The surprise attack by Hamas, which claimed the lives of some 1,400 Israelis and ended with the abduction of about 240 soldiers and civilians to the Gaza Strip, also led to the birth of a new antisemitic symbol online: a paraglider.
The images of Hamas terrorists hovering over Israel on October 7 became a symbol of triumph for the terrorist organization and its supporters, and within days, pro-Palestinian groups began using the paraglider to express their support for the massacre.
More surprising is the fact that neo-Nazi groups also rushed to adopt the new symbol, as shown by a report by the Israeli start-up ActiveFence, which helps social media platforms defend themselves against malicious content.
The speed of the diffusion is shocking: as early as October 9 - just two days after the terrorist attack - neo-Nazis from Florida began selling a t-shirt with the inscription "Fuck Israel" on which are drawn two paragliders, AK-47 rifles and some hostile figure - possibly a Hamas terrorist. A day later, on October 10, the Black Lives Matter movement in Chicago, which claims to fight for black rights, uploaded a picture of a paraglider with the caption "I stand with Palestine" online.
On October 14, women participating in an anti-Israel rally in London attached a painting of a paraglider to their clothes, and a day later, neo-Nazis began to combine the paraglider with Pepe the Frog, one of the symbols most identified with them, to celebrate the massacre of Jews and incite violence against them around the world. In one of the memes they created, the green frog is seen on a paraglider in the colors of the Palestinian flag, armed with a rifle.
At the same time, neo-Nazi activists and white supremacist groups began to share on online forums and social media AI-generated images, showing stereotypical-looking Jewish characters—kippah, wigs, big noses—with paragliders in the background, sometimes with armed terrorists on them.
"We saw how it was adopted by extremist elements regardless of the ideology that drives them," says Dr. Ariel Koch, a research fellow at Reichman University and director of Violent Extremism Research at ActiveFence, "also elements from the radical left, all kinds of student associations that are identified with Marxist ideologies. Everyone made use of it from their own angle. We saw memes that describe the paraglider as something Christian-extremist, for example, a meme where you see Jesus with a paraglider driving out Jews."
According to Activefence, a neo-Nazi e-commerce website offered a T-shirt for sale emblazoned with a paraglider and the words Flyerin Yids from the sky (or loosely translated "Jews are shot from the sky") as well as the number 1488, a symbol associated with the extreme right. In another case, a coffee mug with the words Waffen Paraglider ("paraglider weapon") was offered for sale.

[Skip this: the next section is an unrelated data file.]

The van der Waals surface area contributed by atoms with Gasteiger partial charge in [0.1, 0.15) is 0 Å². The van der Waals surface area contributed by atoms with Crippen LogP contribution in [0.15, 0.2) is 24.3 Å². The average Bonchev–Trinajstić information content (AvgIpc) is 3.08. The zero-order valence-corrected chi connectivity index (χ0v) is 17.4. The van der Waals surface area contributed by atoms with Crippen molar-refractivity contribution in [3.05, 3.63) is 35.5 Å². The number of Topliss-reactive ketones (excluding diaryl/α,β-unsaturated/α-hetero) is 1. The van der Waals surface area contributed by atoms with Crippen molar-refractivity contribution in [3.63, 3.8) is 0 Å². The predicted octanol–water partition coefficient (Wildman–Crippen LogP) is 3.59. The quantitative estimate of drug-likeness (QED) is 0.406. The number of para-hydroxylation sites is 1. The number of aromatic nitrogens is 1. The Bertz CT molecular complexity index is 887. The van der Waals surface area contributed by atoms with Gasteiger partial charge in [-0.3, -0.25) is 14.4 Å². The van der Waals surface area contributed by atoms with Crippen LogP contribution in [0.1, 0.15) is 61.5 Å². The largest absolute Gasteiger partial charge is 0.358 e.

ActiveFence says that the merger between two extreme ideologies, Islamist on the one hand and neo-Nazi on the other, is a reason for concern. "The result is very dangerous, and if it is not addressed, it has the potential to lead to real-world violence, as well as to a decrease in the network users' safety," according to the report.
How uncommon is the connection between neo-Nazi and pro-Palestinians? Koch: "The connection between neo-Nazism and Islam, and by extension, also the support for the Palestinians - because 'the enemy of my enemy is my friend' - exists since World War II. The mufti of Jerusalem, who met with Hitler, introduced Nazi anti-Jewish hatred to the Middle East and to the Islamic world. When a neo-Nazi seeks legitimacy, and after all, everyone ultimately seeks legitimacy for their ideas, he cannot say that he supports the Arabs, because the neo-Nazis do not like Arabs. However, they separate the Arabs from Islam and look at jihadism, radical Islam, as a source of inspiration."
Did the use of AI-generated memes help spread this symbol more quickly? "On the one hand, yes. On the other hand, they would do it anyway, even if it were of a poorer quality. They don't need AI to make coffee mugs or T-shirts. The AI is used by them for memes, but here we see something beyond that. When you are selling a coffee mug with a paraglider on one side and a swastika on the other, this is already beyond artificial intelligence."
On which social media platforms have you encountered this symbol? "Without going into specifics, it appears on several platforms. Because it is a new symbol, the awareness is accordingly. So the platforms may know that Hamas used paragliders, but if a student association that has an account on a very large social network uploads the symbol, I'm not sure that anyone will be able to tell it's a symbol of hate. So first of all, you have to recognize that it's a symbol of hate and understand who used it. It's a gradual process."
ActiveFence recommends that social media safety and trust teams update their automated tools so that they know how to recognize the new antisemitic symbol while instructing their content moderators on how to behave when encountering it in a dangerous context.
Have you yourself come across the symbol of a paraglider in an antisemitic or violent context? It is recommended to report this to the relevant platform.